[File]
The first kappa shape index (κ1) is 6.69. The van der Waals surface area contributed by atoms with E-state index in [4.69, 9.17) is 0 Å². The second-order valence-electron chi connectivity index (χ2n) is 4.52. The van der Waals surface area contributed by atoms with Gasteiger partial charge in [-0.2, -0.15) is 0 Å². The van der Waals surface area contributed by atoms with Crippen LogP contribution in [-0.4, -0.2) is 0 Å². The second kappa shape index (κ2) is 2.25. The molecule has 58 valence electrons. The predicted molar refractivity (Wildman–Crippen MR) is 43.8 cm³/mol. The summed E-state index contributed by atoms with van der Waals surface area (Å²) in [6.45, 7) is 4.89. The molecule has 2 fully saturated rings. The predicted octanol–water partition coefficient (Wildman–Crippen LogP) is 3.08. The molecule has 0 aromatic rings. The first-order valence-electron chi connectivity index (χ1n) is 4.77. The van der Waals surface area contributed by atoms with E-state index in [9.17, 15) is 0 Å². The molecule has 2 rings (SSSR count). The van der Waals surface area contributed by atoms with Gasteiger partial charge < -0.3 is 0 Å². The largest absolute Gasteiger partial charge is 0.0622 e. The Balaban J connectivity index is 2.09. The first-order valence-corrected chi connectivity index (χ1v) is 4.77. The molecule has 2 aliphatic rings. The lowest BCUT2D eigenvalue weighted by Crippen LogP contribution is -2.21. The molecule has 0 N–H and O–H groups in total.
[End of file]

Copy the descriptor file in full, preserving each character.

The first kappa shape index (κ1) is 6.69. The van der Waals surface area contributed by atoms with E-state index in [4.69, 9.17) is 0 Å². The second-order valence-electron chi connectivity index (χ2n) is 4.52. The van der Waals surface area contributed by atoms with Gasteiger partial charge in [-0.2, -0.15) is 0 Å². The van der Waals surface area contributed by atoms with Crippen LogP contribution in [-0.4, -0.2) is 0 Å². The second kappa shape index (κ2) is 2.25. The molecule has 58 valence electrons. The predicted molar refractivity (Wildman–Crippen MR) is 43.8 cm³/mol. The summed E-state index contributed by atoms with van der Waals surface area (Å²) in [6.45, 7) is 4.89. The molecule has 2 fully saturated rings. The predicted octanol–water partition coefficient (Wildman–Crippen LogP) is 3.08. The molecule has 0 aromatic rings. The first-order valence-electron chi connectivity index (χ1n) is 4.77. The van der Waals surface area contributed by atoms with E-state index in [9.17, 15) is 0 Å². The molecule has 2 rings (SSSR count). The van der Waals surface area contributed by atoms with Gasteiger partial charge < -0.3 is 0 Å². The largest absolute Gasteiger partial charge is 0.0622 e. The Balaban J connectivity index is 2.09. The first-order valence-corrected chi connectivity index (χ1v) is 4.77. The molecule has 2 aliphatic rings. The lowest BCUT2D eigenvalue weighted by Crippen LogP contribution is -2.21. The molecule has 0 N–H and O–H groups in total.